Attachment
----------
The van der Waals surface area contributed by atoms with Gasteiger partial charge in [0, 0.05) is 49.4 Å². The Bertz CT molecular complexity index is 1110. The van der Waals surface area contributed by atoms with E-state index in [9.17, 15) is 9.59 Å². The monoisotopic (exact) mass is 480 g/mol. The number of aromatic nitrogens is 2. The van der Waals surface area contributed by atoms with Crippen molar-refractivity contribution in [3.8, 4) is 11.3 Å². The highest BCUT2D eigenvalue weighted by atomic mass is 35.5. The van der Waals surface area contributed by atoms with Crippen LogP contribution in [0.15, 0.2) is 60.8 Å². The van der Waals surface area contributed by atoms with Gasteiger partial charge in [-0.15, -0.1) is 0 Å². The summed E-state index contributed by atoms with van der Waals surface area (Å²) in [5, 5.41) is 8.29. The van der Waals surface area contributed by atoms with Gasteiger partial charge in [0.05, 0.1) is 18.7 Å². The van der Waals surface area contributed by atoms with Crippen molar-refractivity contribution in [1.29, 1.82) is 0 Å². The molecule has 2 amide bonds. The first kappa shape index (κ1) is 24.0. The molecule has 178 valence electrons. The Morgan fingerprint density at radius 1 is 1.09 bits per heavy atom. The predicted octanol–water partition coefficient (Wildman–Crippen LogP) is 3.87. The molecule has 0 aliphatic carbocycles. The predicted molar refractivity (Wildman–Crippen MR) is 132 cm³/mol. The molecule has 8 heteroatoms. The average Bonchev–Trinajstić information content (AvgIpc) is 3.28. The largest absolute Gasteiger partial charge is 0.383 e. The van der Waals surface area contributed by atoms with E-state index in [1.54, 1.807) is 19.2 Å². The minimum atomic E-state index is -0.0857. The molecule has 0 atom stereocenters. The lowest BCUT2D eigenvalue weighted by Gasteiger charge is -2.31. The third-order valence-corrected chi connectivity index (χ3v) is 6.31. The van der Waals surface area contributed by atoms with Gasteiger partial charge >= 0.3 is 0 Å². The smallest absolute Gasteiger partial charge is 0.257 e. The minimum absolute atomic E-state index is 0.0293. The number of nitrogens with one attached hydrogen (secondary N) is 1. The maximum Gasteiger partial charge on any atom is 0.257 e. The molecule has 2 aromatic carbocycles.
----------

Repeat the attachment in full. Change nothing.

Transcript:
The van der Waals surface area contributed by atoms with Gasteiger partial charge in [0, 0.05) is 49.4 Å². The Bertz CT molecular complexity index is 1110. The van der Waals surface area contributed by atoms with E-state index in [9.17, 15) is 9.59 Å². The monoisotopic (exact) mass is 480 g/mol. The number of aromatic nitrogens is 2. The van der Waals surface area contributed by atoms with Crippen molar-refractivity contribution in [3.8, 4) is 11.3 Å². The highest BCUT2D eigenvalue weighted by atomic mass is 35.5. The van der Waals surface area contributed by atoms with Crippen LogP contribution in [0.15, 0.2) is 60.8 Å². The van der Waals surface area contributed by atoms with Gasteiger partial charge in [-0.15, -0.1) is 0 Å². The summed E-state index contributed by atoms with van der Waals surface area (Å²) in [5, 5.41) is 8.29. The van der Waals surface area contributed by atoms with Gasteiger partial charge in [0.05, 0.1) is 18.7 Å². The van der Waals surface area contributed by atoms with Crippen molar-refractivity contribution in [1.29, 1.82) is 0 Å². The molecule has 2 amide bonds. The first kappa shape index (κ1) is 24.0. The molecule has 178 valence electrons. The Morgan fingerprint density at radius 1 is 1.09 bits per heavy atom. The predicted octanol–water partition coefficient (Wildman–Crippen LogP) is 3.87. The molecule has 0 aliphatic carbocycles. The predicted molar refractivity (Wildman–Crippen MR) is 132 cm³/mol. The molecule has 8 heteroatoms. The average Bonchev–Trinajstić information content (AvgIpc) is 3.28. The largest absolute Gasteiger partial charge is 0.383 e. The van der Waals surface area contributed by atoms with E-state index in [1.54, 1.807) is 19.2 Å². The minimum atomic E-state index is -0.0857. The molecule has 0 atom stereocenters. The lowest BCUT2D eigenvalue weighted by Gasteiger charge is -2.31. The third-order valence-corrected chi connectivity index (χ3v) is 6.31. The van der Waals surface area contributed by atoms with Gasteiger partial charge >= 0.3 is 0 Å². The smallest absolute Gasteiger partial charge is 0.257 e. The minimum absolute atomic E-state index is 0.0293. The number of nitrogens with one attached hydrogen (secondary N) is 1. The maximum Gasteiger partial charge on any atom is 0.257 e. The molecule has 2 aromatic carbocycles.